Winner, Name that Ware February 2018

The ware for February 2018 is an Ethernet card by Digitel, a Brazilian manufacturer, circa 1992. Brazil is an interesting market because protectionist trade measures made import electronics very expensive. The nominal theory, as it was explained to me, was to protect and encourage local industries, thus creating and maintaining high-paying local jobs. I had never seen a piece of electronics from Brazil, but indeed, many of the circuit board’s components bear company logos I had never seen before and a Brazilian country of origin. While at least facially it seems the trade policies created local jobs, a comparison of this card to its contemporaries outside Brasil — such as this 1992-vintage SMC “Elite 16” Ethernet card featured at vintagecomputer.net — gives a hint at how these policies might have also impeded the progress of technology.

While 0x3d named the ware almost immediately, I really appreciated the cultural insight that Paulo Peres shared about the ware. For example, the fact that the ROM labeled MAQUEST is probably “MAQuina de ESTado” (state machine) and could have been a hack at the time to use locally-produced components to substitute for imported components. Even though in a free market a ceramic EEPROM + 74-series registers would be much more expensive than a PAL, the fact that the EEPROM and registers were produced in Brazil would have made the combo cheaper than an imported PAL once the trade tariffs were factored in. So congrats Paulo, email me for your prize! Although, my understanding is the trade barriers are still in place to this day, so maybe sending you something from overseas would cost you much more duty than it’s worth if you’re located in Brazil… :-O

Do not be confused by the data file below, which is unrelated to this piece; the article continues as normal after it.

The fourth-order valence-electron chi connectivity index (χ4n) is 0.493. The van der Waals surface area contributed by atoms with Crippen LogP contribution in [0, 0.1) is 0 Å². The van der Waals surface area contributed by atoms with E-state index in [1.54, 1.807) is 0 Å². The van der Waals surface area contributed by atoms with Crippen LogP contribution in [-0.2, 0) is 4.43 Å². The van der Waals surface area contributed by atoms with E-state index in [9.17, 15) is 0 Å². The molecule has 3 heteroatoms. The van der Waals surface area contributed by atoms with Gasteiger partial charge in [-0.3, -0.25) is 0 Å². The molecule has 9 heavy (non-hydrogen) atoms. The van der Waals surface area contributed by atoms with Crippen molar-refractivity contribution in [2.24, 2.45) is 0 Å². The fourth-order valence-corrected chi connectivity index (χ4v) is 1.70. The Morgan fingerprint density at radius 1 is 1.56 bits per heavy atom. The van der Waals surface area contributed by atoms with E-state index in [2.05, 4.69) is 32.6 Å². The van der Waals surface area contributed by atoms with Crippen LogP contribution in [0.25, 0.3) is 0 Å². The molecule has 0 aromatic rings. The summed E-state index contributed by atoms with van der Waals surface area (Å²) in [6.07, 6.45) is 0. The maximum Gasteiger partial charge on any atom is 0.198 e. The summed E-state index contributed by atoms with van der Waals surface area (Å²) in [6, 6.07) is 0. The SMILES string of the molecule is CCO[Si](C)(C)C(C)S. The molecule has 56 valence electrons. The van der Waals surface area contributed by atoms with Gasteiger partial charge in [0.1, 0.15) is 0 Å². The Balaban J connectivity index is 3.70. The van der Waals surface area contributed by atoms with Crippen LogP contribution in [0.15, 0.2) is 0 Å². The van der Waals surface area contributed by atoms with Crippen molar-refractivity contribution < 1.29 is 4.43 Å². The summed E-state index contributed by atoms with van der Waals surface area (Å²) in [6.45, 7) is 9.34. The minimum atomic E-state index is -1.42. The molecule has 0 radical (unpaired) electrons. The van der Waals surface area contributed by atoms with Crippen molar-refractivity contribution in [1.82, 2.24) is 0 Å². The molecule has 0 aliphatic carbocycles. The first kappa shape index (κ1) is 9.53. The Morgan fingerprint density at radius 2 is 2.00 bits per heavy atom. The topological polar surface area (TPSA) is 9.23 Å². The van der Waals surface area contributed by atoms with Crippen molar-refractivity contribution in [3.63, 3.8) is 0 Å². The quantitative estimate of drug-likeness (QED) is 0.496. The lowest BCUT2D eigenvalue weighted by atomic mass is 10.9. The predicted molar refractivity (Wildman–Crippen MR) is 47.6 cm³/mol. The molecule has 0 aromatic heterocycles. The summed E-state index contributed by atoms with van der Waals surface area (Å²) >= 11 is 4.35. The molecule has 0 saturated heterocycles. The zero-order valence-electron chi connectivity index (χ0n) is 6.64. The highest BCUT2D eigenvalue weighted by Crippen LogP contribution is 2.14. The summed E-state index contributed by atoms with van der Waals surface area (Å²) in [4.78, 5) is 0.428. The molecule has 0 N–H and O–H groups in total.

2 Responses to “Winner, Name that Ware February 2018”

  1. Juliane says:

    While your theory is interesting it should be pointed out that there is actually a chip labelled “PAL16L8” and “BRASIL” on the board, so they obviously had locally sourced PALs.

  2. mrHamster says:

    bunnie, since 1992 there are no more restrictions on imports in Brazil. as a consequence, very little production in electronics, with a few lasting companies. as it turns out, the higher ups prefer to put their money in the banks and wait for the interest than to invest in their own country. the debate for whether protectionist measures are good or bad may be out of the scope here, but what I can say is that at least we had our own electronics industry back then.

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